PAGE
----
The Names and Knowledge Initiative

How the Names and Knowledge Initiative is helping to reveal Indigenous peoples, places, and understandings in the Hudson’s Bay Company Archives.

Written by Michelle Rydz and James Gorton

Posted September 14, 2020

This year marks the one hundredth anniversary of The Beaver magazine. One of the enduring legacies of this publication is that it helped to create an extensive photographic documentation of Canada’s North.

Most of the photographs that appeared in The Beaver were part of the photography collection built by the Hudson’s Bay Company and kept at the Hudson’s Bay House Library in Winnipeg. These photographs were used to supplement the magazine’s articles and to provide visually appealing elements within the publication.

At their heart, the photographs serve as a record of how the HBC perceived its role and its relationships with the people and places in which it operated. Through the colonial lenses of the photographers, the HBC was able to publicize its interpretation of its role and romanticize its business activities and relationships with the people in the North.

This massive collection of over fifty thousand photographs, along with other records from The Beaver magazine and the Hudson’s Bay House Library, were part of the donation of HBC records to the province of Manitoba in 1994. They form the heart of the Hudson’s Bay Company Archives’ (HBCA) photographic holdings.

In many cases, there is extensive contextual information about these photographs. Many of them were captioned with detailed information about who was being photographed and what activities were being recorded. However, this contextual information is not always present. One of the obvious and unfortunate gaps in the contextual information is the many unidentified and misidentified Indigenous people seen in the photographs.

In October 2014, the HBCA established the Names and Knowledge Initiative. The goals of the project are twofold: to name unidentified or misidentified people and places in HBCA records and to make these records accessible to the individuals and communities the records are about.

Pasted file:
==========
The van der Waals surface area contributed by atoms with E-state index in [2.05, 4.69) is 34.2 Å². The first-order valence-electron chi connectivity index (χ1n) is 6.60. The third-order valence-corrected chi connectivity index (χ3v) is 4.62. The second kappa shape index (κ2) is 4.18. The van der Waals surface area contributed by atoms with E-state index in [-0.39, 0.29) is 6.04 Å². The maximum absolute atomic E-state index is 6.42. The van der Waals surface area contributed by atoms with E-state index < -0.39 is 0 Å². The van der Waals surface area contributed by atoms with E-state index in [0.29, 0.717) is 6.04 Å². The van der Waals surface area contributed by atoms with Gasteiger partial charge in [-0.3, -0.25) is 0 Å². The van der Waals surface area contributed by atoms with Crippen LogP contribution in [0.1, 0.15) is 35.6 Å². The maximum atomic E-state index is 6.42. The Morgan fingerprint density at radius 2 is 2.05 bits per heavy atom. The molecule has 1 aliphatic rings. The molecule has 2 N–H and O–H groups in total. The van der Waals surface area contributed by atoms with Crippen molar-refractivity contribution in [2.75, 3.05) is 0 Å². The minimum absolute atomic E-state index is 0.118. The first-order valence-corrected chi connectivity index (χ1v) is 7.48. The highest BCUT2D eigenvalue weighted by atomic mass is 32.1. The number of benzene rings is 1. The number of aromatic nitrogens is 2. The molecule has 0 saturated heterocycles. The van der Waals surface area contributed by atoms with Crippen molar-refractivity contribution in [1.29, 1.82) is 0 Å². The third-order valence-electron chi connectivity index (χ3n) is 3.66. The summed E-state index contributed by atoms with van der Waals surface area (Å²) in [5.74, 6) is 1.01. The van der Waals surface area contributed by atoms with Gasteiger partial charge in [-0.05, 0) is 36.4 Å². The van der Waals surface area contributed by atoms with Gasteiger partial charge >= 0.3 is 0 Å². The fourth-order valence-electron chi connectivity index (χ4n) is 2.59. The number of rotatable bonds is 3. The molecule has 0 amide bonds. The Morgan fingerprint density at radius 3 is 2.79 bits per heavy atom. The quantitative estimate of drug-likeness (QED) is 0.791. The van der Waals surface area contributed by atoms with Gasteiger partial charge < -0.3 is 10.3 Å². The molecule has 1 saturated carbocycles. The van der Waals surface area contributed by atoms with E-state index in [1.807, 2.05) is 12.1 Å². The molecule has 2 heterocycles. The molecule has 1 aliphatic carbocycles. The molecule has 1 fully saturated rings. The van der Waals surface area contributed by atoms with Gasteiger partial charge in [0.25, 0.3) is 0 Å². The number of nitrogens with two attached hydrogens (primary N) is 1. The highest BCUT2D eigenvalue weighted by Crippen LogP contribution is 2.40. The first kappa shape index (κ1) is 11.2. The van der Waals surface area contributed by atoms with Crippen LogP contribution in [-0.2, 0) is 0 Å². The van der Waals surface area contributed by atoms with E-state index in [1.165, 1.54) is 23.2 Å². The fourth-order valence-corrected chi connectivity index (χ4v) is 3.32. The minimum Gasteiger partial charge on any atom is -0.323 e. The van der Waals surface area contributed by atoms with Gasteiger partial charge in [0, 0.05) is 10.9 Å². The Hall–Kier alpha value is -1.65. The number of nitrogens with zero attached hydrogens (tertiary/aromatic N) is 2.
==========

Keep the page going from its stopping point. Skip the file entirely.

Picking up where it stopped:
In addition, the initiative also seeks the inclusion of knowledge from community members to provide a more holistic understanding of the records. As the majority of the unidentified photographs date from the 1930s to the 1970s, the realization that time was of the essence in sharing these images with Elders, who might also be the only people able to identify individuals in the photographs, further motivated this work.

When people are identified, or when additional knowledge about a photograph is shared, the information is included with the original caption in the Archives of Manitoba’s Keystone Database, along with the name of the person or people who provided it and/or their community name.

While original captions often contain outdated terms or incorrect information, it is important that they continue to be included with the photographs. Far from being discarded, this information provides evidence of not only the views and opinions of the creator but, oftentimes, society as a whole.

What photographers said about the images they created is as much a part of the archival record as the photographs themselves. The Names and Knowledge Initiative seeks to include Indigenous perspectives that were not seen as valuable or needed at the time the historic photographs in the Hudson’s Bay Company Archives were taken.

The Names and Knowledge Initiative has hosted several community naming events. The purpose of these events is to provide access to photographs in the communities in which they were created.

Individuals are encouraged to spend some time with the photographs, to provide identification, or to tell stories. These events are conversational and, sometimes, are as much about relationships as they are about the photographs themselves.

Naming events have resulted in the identification of numerous people portrayed in the photographs, including two images shown in this article, from which people were identified at an event held in Rankin Inlet, Nunavut, in 2015.